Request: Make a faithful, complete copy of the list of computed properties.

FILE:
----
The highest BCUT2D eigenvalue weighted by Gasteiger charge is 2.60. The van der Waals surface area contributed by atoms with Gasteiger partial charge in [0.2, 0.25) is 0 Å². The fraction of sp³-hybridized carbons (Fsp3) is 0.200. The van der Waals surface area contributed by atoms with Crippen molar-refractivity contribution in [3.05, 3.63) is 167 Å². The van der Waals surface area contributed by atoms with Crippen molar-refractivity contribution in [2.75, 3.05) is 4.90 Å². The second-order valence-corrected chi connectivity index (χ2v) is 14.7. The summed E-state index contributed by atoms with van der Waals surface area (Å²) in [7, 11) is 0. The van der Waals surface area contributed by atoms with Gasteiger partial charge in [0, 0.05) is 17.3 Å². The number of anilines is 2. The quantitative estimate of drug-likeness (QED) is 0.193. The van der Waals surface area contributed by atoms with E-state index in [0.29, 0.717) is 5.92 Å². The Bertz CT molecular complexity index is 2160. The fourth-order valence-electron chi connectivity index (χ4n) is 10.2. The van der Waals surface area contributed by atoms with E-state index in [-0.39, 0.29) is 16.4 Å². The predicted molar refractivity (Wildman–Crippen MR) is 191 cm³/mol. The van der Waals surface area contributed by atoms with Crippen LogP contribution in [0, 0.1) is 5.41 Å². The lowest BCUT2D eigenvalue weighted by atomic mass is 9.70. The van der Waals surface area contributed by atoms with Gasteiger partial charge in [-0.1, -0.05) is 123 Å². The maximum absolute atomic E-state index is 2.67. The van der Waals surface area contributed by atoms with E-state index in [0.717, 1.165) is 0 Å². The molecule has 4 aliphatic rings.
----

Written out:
The highest BCUT2D eigenvalue weighted by Gasteiger charge is 2.60. The van der Waals surface area contributed by atoms with Gasteiger partial charge in [0.2, 0.25) is 0 Å². The fraction of sp³-hybridized carbons (Fsp3) is 0.200. The van der Waals surface area contributed by atoms with Crippen molar-refractivity contribution in [3.05, 3.63) is 167 Å². The van der Waals surface area contributed by atoms with Crippen molar-refractivity contribution in [2.75, 3.05) is 4.90 Å². The second-order valence-corrected chi connectivity index (χ2v) is 14.7. The summed E-state index contributed by atoms with van der Waals surface area (Å²) in [7, 11) is 0. The van der Waals surface area contributed by atoms with Gasteiger partial charge in [0, 0.05) is 17.3 Å². The number of anilines is 2. The quantitative estimate of drug-likeness (QED) is 0.193. The van der Waals surface area contributed by atoms with E-state index in [0.29, 0.717) is 5.92 Å². The Bertz CT molecular complexity index is 2160. The fourth-order valence-electron chi connectivity index (χ4n) is 10.2. The van der Waals surface area contributed by atoms with E-state index in [-0.39, 0.29) is 16.4 Å². The predicted molar refractivity (Wildman–Crippen MR) is 191 cm³/mol. The van der Waals surface area contributed by atoms with Crippen LogP contribution in [0, 0.1) is 5.41 Å². The lowest BCUT2D eigenvalue weighted by atomic mass is 9.70. The van der Waals surface area contributed by atoms with Gasteiger partial charge in [-0.1, -0.05) is 123 Å². The maximum absolute atomic E-state index is 2.67. The van der Waals surface area contributed by atoms with E-state index in [0.717, 1.165) is 0 Å². The molecule has 4 aliphatic rings.